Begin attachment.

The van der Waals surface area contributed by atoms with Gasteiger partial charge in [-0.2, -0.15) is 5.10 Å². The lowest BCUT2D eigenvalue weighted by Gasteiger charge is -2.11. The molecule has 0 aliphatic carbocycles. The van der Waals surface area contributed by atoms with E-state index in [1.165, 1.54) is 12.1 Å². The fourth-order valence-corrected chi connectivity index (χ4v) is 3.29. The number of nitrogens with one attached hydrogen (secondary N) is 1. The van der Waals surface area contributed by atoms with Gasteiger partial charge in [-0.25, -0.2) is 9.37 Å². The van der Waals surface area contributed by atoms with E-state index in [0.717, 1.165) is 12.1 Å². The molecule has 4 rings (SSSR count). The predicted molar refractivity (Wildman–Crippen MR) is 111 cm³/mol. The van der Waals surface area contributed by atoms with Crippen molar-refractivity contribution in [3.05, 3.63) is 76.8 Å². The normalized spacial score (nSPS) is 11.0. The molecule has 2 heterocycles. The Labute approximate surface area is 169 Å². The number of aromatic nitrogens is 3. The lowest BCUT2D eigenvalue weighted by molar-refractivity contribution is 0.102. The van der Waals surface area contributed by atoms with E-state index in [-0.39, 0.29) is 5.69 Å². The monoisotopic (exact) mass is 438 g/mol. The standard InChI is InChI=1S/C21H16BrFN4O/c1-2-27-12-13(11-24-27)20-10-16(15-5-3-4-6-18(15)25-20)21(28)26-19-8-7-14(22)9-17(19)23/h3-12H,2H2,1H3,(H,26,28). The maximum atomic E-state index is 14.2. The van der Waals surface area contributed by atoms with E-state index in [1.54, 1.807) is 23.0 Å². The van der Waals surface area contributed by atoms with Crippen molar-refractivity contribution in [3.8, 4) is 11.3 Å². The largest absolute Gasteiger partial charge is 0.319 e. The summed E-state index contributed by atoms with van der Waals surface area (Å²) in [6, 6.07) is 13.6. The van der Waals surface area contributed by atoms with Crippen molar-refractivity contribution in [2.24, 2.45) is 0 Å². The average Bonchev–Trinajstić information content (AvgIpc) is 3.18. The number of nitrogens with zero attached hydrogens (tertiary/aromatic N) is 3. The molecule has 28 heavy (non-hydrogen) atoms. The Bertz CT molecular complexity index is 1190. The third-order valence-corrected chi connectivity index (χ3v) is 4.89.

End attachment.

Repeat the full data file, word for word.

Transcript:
The van der Waals surface area contributed by atoms with Gasteiger partial charge in [-0.2, -0.15) is 5.10 Å². The lowest BCUT2D eigenvalue weighted by Gasteiger charge is -2.11. The molecule has 0 aliphatic carbocycles. The van der Waals surface area contributed by atoms with E-state index in [1.165, 1.54) is 12.1 Å². The fourth-order valence-corrected chi connectivity index (χ4v) is 3.29. The number of nitrogens with one attached hydrogen (secondary N) is 1. The van der Waals surface area contributed by atoms with Gasteiger partial charge in [-0.25, -0.2) is 9.37 Å². The van der Waals surface area contributed by atoms with E-state index in [0.717, 1.165) is 12.1 Å². The molecule has 4 rings (SSSR count). The predicted molar refractivity (Wildman–Crippen MR) is 111 cm³/mol. The van der Waals surface area contributed by atoms with Crippen molar-refractivity contribution in [3.05, 3.63) is 76.8 Å². The normalized spacial score (nSPS) is 11.0. The molecule has 2 heterocycles. The Labute approximate surface area is 169 Å². The number of aromatic nitrogens is 3. The lowest BCUT2D eigenvalue weighted by molar-refractivity contribution is 0.102. The van der Waals surface area contributed by atoms with E-state index in [-0.39, 0.29) is 5.69 Å². The monoisotopic (exact) mass is 438 g/mol. The standard InChI is InChI=1S/C21H16BrFN4O/c1-2-27-12-13(11-24-27)20-10-16(15-5-3-4-6-18(15)25-20)21(28)26-19-8-7-14(22)9-17(19)23/h3-12H,2H2,1H3,(H,26,28). The maximum atomic E-state index is 14.2. The van der Waals surface area contributed by atoms with E-state index in [1.54, 1.807) is 23.0 Å². The van der Waals surface area contributed by atoms with Crippen molar-refractivity contribution in [3.8, 4) is 11.3 Å². The largest absolute Gasteiger partial charge is 0.319 e. The summed E-state index contributed by atoms with van der Waals surface area (Å²) in [6, 6.07) is 13.6. The van der Waals surface area contributed by atoms with Crippen molar-refractivity contribution in [2.24, 2.45) is 0 Å². The average Bonchev–Trinajstić information content (AvgIpc) is 3.18. The number of nitrogens with zero attached hydrogens (tertiary/aromatic N) is 3. The molecule has 28 heavy (non-hydrogen) atoms. The Bertz CT molecular complexity index is 1190. The third-order valence-corrected chi connectivity index (χ3v) is 4.89.